Bronson Winslow on October 27, 2022
Republicans have gained significant ground among black and Hispanic voters ahead of the midterm elections, a new poll shows.
At least 40% percent of Hispanic and 21% of black voters reported they would back a Republican candidate in the midterm elections citing rising inflation as a key reason they are voting Republican, according to the USA TODAY/Suffolk University Poll. President Joe Biden initially downplayed inflation concerns as early as July 2021, saying a spike in prices would only be “temporary,” yet the Consumer Price Index (CPI) climbed to 8.2% year-over-year in September.
In the 2020 presidential election, then-candidate Donald Trump only received 12% of black and 32% of Hispanic votes, signaling that the economy is a key concern in 2022 for the black and Hispanic demographics that have seen food prices reach a 40-year high, gas prices skyrocket and mortgage rates continue to climb. Hispanics have been hit particularly hard by rising inflation as 44% said the economy was their top issue, the poll reported.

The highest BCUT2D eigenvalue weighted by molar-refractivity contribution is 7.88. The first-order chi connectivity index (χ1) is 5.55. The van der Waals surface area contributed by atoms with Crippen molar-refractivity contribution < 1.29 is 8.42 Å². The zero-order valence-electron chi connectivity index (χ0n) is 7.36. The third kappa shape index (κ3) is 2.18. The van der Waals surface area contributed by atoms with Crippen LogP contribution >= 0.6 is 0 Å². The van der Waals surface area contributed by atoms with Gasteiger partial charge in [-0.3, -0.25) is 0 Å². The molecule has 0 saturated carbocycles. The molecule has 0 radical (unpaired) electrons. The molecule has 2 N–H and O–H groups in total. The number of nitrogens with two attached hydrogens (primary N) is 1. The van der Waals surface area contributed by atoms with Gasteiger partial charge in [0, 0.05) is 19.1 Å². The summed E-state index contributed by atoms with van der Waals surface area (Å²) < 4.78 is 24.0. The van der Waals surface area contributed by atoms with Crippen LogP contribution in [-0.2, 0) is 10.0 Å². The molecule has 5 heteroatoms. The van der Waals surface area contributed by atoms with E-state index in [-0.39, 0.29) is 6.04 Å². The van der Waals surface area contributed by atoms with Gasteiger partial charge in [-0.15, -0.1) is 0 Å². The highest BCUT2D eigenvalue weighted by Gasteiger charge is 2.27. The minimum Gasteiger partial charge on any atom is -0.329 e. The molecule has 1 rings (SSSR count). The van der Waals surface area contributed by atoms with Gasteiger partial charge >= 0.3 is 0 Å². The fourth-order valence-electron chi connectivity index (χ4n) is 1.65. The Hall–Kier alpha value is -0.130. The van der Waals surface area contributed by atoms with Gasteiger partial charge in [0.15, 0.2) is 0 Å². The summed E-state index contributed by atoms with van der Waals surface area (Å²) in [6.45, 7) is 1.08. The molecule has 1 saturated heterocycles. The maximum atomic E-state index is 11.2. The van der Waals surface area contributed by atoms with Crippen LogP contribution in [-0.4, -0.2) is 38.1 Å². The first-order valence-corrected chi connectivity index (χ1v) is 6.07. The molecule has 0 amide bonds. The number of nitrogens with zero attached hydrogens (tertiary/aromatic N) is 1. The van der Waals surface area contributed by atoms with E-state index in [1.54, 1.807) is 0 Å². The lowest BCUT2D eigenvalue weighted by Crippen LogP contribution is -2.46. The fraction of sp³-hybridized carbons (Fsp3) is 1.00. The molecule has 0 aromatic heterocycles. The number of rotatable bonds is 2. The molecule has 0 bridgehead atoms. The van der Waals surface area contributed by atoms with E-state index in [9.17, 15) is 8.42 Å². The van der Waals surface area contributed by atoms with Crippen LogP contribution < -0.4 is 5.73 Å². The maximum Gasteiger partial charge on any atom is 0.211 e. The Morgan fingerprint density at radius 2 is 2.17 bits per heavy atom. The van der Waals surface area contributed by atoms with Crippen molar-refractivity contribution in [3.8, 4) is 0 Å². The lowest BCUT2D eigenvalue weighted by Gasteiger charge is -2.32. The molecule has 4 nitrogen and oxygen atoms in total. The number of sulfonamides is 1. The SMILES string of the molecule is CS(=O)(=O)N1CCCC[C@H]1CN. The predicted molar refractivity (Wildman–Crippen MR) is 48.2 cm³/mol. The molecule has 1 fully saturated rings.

Despite ever growing inflation, Biden believes “we’re starting to see some of the good news on the economy,” he said last week.
The economy was ranked the most important issue to vote on with 37% of all respondents saying it would determine how they vote in the midterms, according to the poll.
NEW USA Today/Suffolk poll, generic ballot:
40% of Hispanics and 21% of Blacks are backing the Republican candidate.https://t.co/kErlMT67Wj
— Josh Kraushaar (@JoshKraushaar) October 27, 2022
Democrats have leaned into the recent Supreme Court ruling on Roe v. Wade in an effort to gin up support among the electorate, but only 18% of respondents said abortion was the top issue, according to the poll. Inflation has been a key issue for voters for many months, and a July poll by Monmouth University showed only 5% of voters considered abortion an important issue while 63% said inflation was a top priority.
Despite numerous polls, Democrats have continued to focus on abortion — spending $18 million on abortion-related ads earlier this month.
In total, Republicans polled higher than Democrats on the generic congressional ballot showing 49% to 45%, according to the poll. Democrats previously led 44% to 40% in July, according to a July USA TODAY poll.
The poll was conducted among 1,000 likely voters between Oct. 19 and 24 and has a margin of error of 3.1%.
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